Ballerina (Cleo) Skirt

A young woman wearing a black fitted t-shirt tucked into a long green skirt with ballerina's practicing at the bar printed on it.

The thing about sewing is that in many ways it’s not that different from knitting. Ok, in many ways it’s very different from knitting. In fact other than using your hands to make something many of the tools and techniques are different. All that aside, in many ways sewing is not that different from knitting. Like knitting, sewing projects have a way of jumping out at me when they’re ready to come to life. Like knitting, I go through phases of zero inspiration, and then suddenly a pattern that I’ve seen a million times needs to be given life immediately. Mostly, there’s a strong desire to grab beautiful materials because you know that at some point you’ll be able to use your hands to turn them into something beautiful.

We don’t make the trek to Notion very often, though a wonderful shop, it’s an hour away. When you combine that with there’s a record shop in town for my husband to patron and a delicious eatery down the street, it’s a trip that very quickly becomes a treat. So you have to understand when I say that this ballerina fabric literally jumped out at me from their clearance section, you have to understand that I typically go in with a budget and a plan. I check the clearance section as a means of sticking to that plan, not necessarily for the “OMGOSH I need this to make this and I’m going to start it tonight” feeling that ensued when my eyes made contact with this green cotton poplin fabric.

In addition to the fabric, I also walked away with a copy of the Cleo Skirt by Made-by-Rae. The plan, as I enthusiastically informed my husband over lunch, was to merge the two different styles so that I’d have a long skirt with visible front pockets. A plan that went into action as soon as I could wash and iron the fabric.

The Cleo skirt came together incredibly fast and I love the stiffness that using poplin brings to the garment. Though slightly more of a summer fabric, I do plan on wearing this with a turtleneck, tights, and boots through winter. Another project that I not only want to make again but honestly fits so well into what I tend to wear day-to-day. Perhaps a woolen version is in my future!

There’s about a yard or so leftover, so stay tuned for another ballerina project! I think I have enough to make a t-shirt using the 100 acts of sewing pattern?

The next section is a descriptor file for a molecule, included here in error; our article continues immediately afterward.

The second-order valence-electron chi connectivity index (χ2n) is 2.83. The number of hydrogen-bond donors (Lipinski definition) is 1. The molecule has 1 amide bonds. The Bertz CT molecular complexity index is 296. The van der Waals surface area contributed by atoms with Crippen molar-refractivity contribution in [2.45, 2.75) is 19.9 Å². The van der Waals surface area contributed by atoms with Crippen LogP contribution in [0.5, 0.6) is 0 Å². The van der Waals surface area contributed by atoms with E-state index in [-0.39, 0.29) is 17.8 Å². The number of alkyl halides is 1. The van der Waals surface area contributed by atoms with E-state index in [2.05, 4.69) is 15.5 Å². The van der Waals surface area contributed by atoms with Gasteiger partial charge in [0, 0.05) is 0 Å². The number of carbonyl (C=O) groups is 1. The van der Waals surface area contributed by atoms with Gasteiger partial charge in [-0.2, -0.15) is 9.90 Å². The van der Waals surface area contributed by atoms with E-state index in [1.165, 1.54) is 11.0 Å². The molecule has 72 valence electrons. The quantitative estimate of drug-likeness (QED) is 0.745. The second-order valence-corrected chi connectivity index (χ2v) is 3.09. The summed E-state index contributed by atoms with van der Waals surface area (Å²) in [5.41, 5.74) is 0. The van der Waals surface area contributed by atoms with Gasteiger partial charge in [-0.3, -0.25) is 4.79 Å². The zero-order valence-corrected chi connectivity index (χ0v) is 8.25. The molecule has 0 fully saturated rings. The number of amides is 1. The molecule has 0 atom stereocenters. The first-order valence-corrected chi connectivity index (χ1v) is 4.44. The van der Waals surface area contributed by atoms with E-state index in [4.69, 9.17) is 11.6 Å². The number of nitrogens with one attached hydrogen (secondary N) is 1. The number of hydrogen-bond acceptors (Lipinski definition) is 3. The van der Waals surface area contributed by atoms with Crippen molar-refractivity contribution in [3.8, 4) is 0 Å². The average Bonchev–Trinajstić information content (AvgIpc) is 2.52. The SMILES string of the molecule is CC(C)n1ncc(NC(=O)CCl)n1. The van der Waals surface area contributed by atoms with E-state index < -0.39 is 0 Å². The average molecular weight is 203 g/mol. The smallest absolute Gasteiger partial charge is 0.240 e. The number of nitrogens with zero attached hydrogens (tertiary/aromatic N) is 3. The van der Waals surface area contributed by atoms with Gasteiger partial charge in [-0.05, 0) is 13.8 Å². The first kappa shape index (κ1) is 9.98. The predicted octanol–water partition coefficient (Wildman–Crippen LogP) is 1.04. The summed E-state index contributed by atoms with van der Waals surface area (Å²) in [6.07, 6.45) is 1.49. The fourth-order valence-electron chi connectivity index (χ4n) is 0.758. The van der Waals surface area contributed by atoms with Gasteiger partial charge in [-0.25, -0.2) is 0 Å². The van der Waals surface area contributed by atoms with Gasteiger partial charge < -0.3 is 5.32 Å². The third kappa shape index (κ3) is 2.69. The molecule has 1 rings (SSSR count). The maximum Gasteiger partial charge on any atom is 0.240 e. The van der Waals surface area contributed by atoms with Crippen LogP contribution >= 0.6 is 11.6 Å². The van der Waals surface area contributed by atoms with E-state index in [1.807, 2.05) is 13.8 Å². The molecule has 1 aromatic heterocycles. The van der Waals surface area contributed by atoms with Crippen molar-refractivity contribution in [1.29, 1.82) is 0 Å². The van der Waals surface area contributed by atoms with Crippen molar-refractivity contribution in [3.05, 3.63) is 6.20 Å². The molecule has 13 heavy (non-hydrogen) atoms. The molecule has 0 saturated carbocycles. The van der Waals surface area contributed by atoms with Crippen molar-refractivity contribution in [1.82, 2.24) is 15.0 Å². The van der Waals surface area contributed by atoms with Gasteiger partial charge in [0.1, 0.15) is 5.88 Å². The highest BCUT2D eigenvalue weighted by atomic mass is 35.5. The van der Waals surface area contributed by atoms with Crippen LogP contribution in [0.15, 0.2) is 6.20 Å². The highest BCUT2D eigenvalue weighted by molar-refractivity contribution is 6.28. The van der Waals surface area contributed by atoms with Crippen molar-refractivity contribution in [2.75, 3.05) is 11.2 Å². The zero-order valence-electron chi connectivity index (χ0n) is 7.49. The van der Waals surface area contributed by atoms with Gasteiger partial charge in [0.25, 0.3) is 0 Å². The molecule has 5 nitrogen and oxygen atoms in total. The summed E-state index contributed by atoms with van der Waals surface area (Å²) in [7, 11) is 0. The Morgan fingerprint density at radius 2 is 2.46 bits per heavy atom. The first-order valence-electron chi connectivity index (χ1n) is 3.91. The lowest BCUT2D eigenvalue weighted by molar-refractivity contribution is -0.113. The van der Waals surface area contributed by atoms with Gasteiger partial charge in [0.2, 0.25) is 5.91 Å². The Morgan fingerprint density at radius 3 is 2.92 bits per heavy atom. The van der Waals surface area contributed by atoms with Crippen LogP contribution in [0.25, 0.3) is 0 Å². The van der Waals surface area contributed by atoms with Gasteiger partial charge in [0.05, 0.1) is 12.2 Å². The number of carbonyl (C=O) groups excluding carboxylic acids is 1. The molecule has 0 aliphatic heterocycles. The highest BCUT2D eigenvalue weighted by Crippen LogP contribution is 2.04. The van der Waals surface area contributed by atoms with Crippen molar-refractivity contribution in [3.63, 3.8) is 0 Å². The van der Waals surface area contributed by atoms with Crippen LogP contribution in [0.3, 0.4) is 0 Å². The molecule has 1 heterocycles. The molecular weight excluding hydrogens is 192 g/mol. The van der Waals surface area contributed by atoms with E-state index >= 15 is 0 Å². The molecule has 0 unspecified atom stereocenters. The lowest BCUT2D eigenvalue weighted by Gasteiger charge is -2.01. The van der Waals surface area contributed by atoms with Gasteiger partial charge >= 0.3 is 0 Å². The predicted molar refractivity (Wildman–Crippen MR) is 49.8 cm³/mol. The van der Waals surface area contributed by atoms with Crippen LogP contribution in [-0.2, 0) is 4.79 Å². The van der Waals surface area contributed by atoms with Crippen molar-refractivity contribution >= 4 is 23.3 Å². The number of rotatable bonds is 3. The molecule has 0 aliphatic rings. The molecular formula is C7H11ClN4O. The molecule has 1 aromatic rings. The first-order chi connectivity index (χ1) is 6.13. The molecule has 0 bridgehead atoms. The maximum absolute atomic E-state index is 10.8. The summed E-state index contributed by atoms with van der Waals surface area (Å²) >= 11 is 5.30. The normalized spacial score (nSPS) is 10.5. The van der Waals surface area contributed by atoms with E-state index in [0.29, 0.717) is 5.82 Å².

A belated “Happy Halloween”

No matter how you swing it, the best part about re-sewing the same pattern again is that you’ve already assembled the pattern. Like ironing your fabric before cutting, assembling the pattern is one of those steps that always takes longer than you think it should. So when I sat down on Halloween morning to make an Ilsa dress with Jade sleeves part two, I honestly anticipated the project having zero hiccups and only taking a few hours. In my mind, it would receive a lot of compliments while I handed out candy to trick or treaters and would have paired well with the denim jacket that I would throw on to stay warm. My machine, however, had a different plan in mind for the day.

Perhaps it’s my fault, perhaps if I hadn’t waited until the day of to sew the project things would have turned out differently. Even after all the time playing around with my tension settings, I still don’t really know what happened (but am tempted to try a new stretch needle next). This is all to say that no matter what I did, my machine wouldn’t stop eating my ghost fabric and the dress that I thought I was going to make is not the dress I ended up with.

After trying, testing, and failing, to fix the problem after a half-hour, I was left with hole-y fabric and a strong desire to rage quit. Each piece had been carefully cut so that the ghosts lined up playfully along the pieces, I didn’t have fabric left over to recut anything. The situation quickly reminded me of playing a hard challenge in a video game as a child where there was nothing to do but throw the controller down and turn it off. Except I didn’t have the ability to try again later, a few of my pattern pieces were beyond saving.

So instead of rage quitting, I found myself reaching for the 3-6 month Germanium pieces that I cut out this past June. These fit perfectly within the Ilsa pieces that were still intact, so I took a deep breath and prepared to start over.